Got to drive with a bunch of really great folks!
The brainchild of the Mondial’s design was Leonardo Fioravanti of Pininfarina, same designer of everything from the Dino to the F40. From the 288GTO to the Daytona.
When the Mondial 8 first came out, it was an engineering feat. If you can name another production car in the history of the automobile that has four seats, is mid-engined (not rear engined like 911), and accommodated a full cabriolet variant – please name one. Being forced to meet Ferrari’s requirements and keep the design with a traditionally Pininfarina aesthetic was quite the task!
There are modern-day equivalents of the reaction many had. The same comments you hear hurled at the Mondial mirror precisely those today you see thrown at the Ferrari FF/Lusso or say the Porsche Panamera.
The Mondial’s design, however, was not without its admirers, and at the very top of the auto industry.
John Davis, of Motorweek – the Emmy award-winning host of the 40-year show, pointed out that the original MR2 and Fiero were both directly influenced by the mid-rear side strakes, and were obvious derivatives of Fioravanti’s basic design.
This fact lost as one reason the MR2 and Fiero were often called the “poor man’s” Ferrari. This reality had a deleterious effect on the Mondial. If you are familiar with the fashion industry, it is haute couture design houses that introduce new radical trends and looks, that always eventually filter down to Target or Wallmart. It always cracks me up when I see internet commenters point out that the Daytona looks like a “C4 Corvette” or the 412 looks like a “Prelude” – I laugh a little inside.
This fact did no favors on the Mondial’s fortunes as the design looked further ‘down market’ as the ‘look’ became ubiquitous with the Fiero in the front lawn on blocks.
The early Mondial’s fate was sealed when the 1980 EPA regulated variant (only represented 2% of the line) was the one furnished to the three automotive publications that provided lackluster performance.
For detractors of the Mondial’s beauty (or lack thereof) – I invite a reexamination in person of a Concours quality example. While I doubt everyone will change their minds (and that’s fine), I do believe given the history even in my club of Ferrarista, that many do come away with newfound appreciation after experiencing in person first hand. Driving it usually seals the deal.
I’m driving up in the Santa Cruz mountains.
About after 2 hours, I hear a clankty-clank sound and then a loud ka-pow and I fear the worst. The engine feels fine and no smoke or additional sounds after that. I do notice the tire feels flat. I pull off to the side of the road, and yup – flat tire.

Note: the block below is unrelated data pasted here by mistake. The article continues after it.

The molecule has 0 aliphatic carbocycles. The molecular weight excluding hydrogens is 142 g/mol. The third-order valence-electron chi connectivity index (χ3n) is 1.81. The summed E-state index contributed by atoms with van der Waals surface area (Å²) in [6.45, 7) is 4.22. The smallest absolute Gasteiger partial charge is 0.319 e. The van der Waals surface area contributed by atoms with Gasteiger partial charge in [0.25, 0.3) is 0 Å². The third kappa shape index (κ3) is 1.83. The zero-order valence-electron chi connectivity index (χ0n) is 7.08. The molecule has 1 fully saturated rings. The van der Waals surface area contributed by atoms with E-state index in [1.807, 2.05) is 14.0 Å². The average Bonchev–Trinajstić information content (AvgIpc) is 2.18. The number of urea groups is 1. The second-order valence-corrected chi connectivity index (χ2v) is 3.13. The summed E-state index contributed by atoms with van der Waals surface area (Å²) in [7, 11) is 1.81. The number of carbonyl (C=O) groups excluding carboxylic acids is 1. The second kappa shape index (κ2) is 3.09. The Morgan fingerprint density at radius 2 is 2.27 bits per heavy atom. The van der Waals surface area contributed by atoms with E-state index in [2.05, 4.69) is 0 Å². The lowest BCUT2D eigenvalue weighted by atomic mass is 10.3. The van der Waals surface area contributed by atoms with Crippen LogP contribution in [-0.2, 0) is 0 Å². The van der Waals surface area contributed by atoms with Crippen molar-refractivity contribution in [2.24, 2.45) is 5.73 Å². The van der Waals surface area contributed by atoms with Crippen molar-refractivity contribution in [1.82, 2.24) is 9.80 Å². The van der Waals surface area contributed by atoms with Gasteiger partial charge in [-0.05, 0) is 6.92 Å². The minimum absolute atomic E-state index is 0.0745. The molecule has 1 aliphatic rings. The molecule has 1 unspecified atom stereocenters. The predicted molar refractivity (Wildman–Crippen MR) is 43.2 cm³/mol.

No biggie happens all the time.
When I get the tire off, I noticed I can’t find any damage on the tire itself. I eagerly anticipate seeing where the hole is that caused the flat.
The tire finally off, what do I see?
A huge 1-inch hole INSIDE the rim and a piece of the metal actually fall out. As if a gun when off INSIDE the tire!
The rotor, brakes, and wheel well are perfect. The car runs smoothly and with zero problems.
The guys at the tire shop are all scratching their heads in amazement.
That piece of metal you see is confirmed to be part of the rim. I mean, what could cause this? Like a metal rod just enter my rim just right and create a hole? I’m super confused.
What’s so odd is the tire is completely fine – whatever did this somehow go inside the rim itself.
the Mondial’s a terrific grand-tourer. If you don’t want to spank your Ferrari down a B-road periodically, but instead plan to take it on jaunts to visit friends or across Europe, that means it makes a lot of sense.
You also get one of the best interiors of a contemporary Ferrari – light and airy, and spacious too. Let’s not forget, of course, those rear seats – enabling you to take the whole family out (and, perhaps, justify it to other members of the household who might need to be placated).
But you still have those familiar Ferrari tropes of an open-gate gear change and a mid-mounted V8; not to mention terrific, user-friendly handling ideal for a Ferrari novice. Ok, so it wasn’t that quick even by the standards of the day – but thanks to that V8’s yowl, it’ll still make you feel special.
he more I meet and learn about current and previous Mondial owners, the more I come to respect them as remarkable folks.
That’s why it came to no surprise that a living legend, Jim Barbour was a Mondial owner before he had to sell all his cars because of an eye injury.
He was also the first steward for Ferrari Challenge!